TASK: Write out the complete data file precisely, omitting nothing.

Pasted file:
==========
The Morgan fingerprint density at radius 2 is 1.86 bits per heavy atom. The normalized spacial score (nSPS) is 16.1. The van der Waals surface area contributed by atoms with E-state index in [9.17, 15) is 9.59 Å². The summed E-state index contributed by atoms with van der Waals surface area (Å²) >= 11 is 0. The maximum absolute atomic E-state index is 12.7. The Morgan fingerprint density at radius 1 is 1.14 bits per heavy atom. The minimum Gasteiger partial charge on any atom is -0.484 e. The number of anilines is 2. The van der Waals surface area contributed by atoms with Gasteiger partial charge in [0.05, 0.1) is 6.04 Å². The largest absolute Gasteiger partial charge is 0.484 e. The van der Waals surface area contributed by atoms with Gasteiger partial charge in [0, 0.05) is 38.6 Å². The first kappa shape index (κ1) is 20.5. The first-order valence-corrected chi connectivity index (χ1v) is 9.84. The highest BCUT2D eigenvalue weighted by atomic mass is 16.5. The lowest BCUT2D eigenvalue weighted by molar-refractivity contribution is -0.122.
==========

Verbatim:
The Morgan fingerprint density at radius 2 is 1.86 bits per heavy atom. The normalized spacial score (nSPS) is 16.1. The van der Waals surface area contributed by atoms with E-state index in [9.17, 15) is 9.59 Å². The summed E-state index contributed by atoms with van der Waals surface area (Å²) >= 11 is 0. The maximum absolute atomic E-state index is 12.7. The Morgan fingerprint density at radius 1 is 1.14 bits per heavy atom. The minimum Gasteiger partial charge on any atom is -0.484 e. The number of anilines is 2. The van der Waals surface area contributed by atoms with Gasteiger partial charge in [0.05, 0.1) is 6.04 Å². The largest absolute Gasteiger partial charge is 0.484 e. The van der Waals surface area contributed by atoms with Gasteiger partial charge in [0, 0.05) is 38.6 Å². The first kappa shape index (κ1) is 20.5. The first-order valence-corrected chi connectivity index (χ1v) is 9.84. The highest BCUT2D eigenvalue weighted by atomic mass is 16.5. The lowest BCUT2D eigenvalue weighted by molar-refractivity contribution is -0.122.